And Judge Deady, in the District Court for the District of Oregon, held, January 15, 1883, that the certificate provided for in section six was not the only competent evidence that a Chinese person is not a laborer, and, therefore, entitled to come to and reside within the United States, but that the fact might be shown by any other pertinent and convincing testimony. In re Ho King, 14 F. 724.
The amendatory act of July 5, 1884, enlarged the terms of the certificate, and provided that it should be the sole evidence permissible on the part of the person producing the same to establish a right of entry into the United States. This rule of evidence was evidently prescribed by the amendment as a means of effectually preventing the violation or evasion of the prohibition against the coming of Chinese laborers. It was designed as a safeguard to prevent the unlawful entry of such laborers, under the pretence that they belonged to the merchant class or to some other of the admitted classes. But the phraseology of the section, in requiring that the certificate of identification should state not only the holder's family and tribal name in full, his title or official rank, if any, his age, height and all physical peculiarities, but also his former and present occupation or profession, when and where and how long pursued, and his place of residence, and, if a merchant, the nature, character and estimated value of the business carried on by him prior to and at the time of his application for such certificate, involves the exaction of the unreasonable and absurd condition of a foreign government certifying to the United States facts in regard to the place of abode and the business of persons residing in this country, which the foreign government cannot be assumed to know, and the means of information in regard to which exist here, unless it be construed to mean that Congress intended that the certificate should be procured only by Chinese residing in China or some other foreign country, and about to come for the first time into the United States for travel or business or to take up their residence.
Mr. Justice Field, in the case already cited, referring to the Chinese government, said: "That government could not be expected to give, in its certificate, the particulars mentioned of persons resident — some, perhaps, for many years — out of its jurisdiction. Neither the letter nor the spirit of the act calls for a construction imputing to Congress the exaction of a condition so unreasonable. . . . We repeat what we said in the case of Ah Tie and other Chinese laborers, that all laws are to be so construed as to avoid an unjust or an absurd conclusion; and general terms are to be so limited in their application as not to lead to injustice, oppression or an absurd consequence."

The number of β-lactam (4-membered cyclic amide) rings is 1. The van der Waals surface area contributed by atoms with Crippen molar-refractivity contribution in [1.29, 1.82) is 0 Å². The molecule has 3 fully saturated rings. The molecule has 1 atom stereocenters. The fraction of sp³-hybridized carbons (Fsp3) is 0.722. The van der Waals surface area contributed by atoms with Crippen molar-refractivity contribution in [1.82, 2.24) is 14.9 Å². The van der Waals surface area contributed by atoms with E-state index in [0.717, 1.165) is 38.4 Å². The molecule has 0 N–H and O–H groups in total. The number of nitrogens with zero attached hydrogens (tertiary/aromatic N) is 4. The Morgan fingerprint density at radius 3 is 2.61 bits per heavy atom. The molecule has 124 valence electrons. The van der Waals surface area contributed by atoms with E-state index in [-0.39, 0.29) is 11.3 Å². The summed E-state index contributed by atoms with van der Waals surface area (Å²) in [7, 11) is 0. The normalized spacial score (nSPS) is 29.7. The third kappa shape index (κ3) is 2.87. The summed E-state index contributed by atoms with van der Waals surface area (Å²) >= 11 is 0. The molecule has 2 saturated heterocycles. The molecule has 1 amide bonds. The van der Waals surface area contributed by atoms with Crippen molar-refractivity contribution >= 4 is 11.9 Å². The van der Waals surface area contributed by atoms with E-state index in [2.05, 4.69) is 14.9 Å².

The section by its terms declares that "every Chinese person, other than a laborer, who may be entitled by said treaty or this act to come within the United States, and who shall be about to come to the United States, shall obtain the permission of and be identified as so entitled by the Chinese government, or of such other foreign government of which at the time such Chinese person shall be a subject," the permission and identification in each case to be evidenced by the certificate described.
But Chinese merchants domiciled in the United States, and in China only for temporary purposes, animo revertendi, do not appear to us to occupy the predicament of persons "who shall be about to come to the United States," when they start on their return to the country of their residence and business. The general terms used should be limited to those persons to whom Congress manifestly intended to apply them, and they would evidently be those who are about to come to the United States for the first time, and, therefore, might properly be required to apply to their own government for permission to do so, as also to so identify them as to distinguish them as belonging to the classes who could properly avail themselves of such leave.
By general international law, foreigners who have become domiciled in a country other than their own, acquire rights and must discharge duties in many respects the same as possessed by and imposed upon the citizens of that country, and no restriction on the footing upon which such persons stand by reason of their domicil of choice, or commercial domicil, is to be presumed; while by our treaty with China, Chinese merchants domiciled in the United States, have, and are entitled to exercise, the right of free egress and ingress, and all other rights, privileges and immunities enjoyed in this country by the citizens or subjects of the "most favored nation."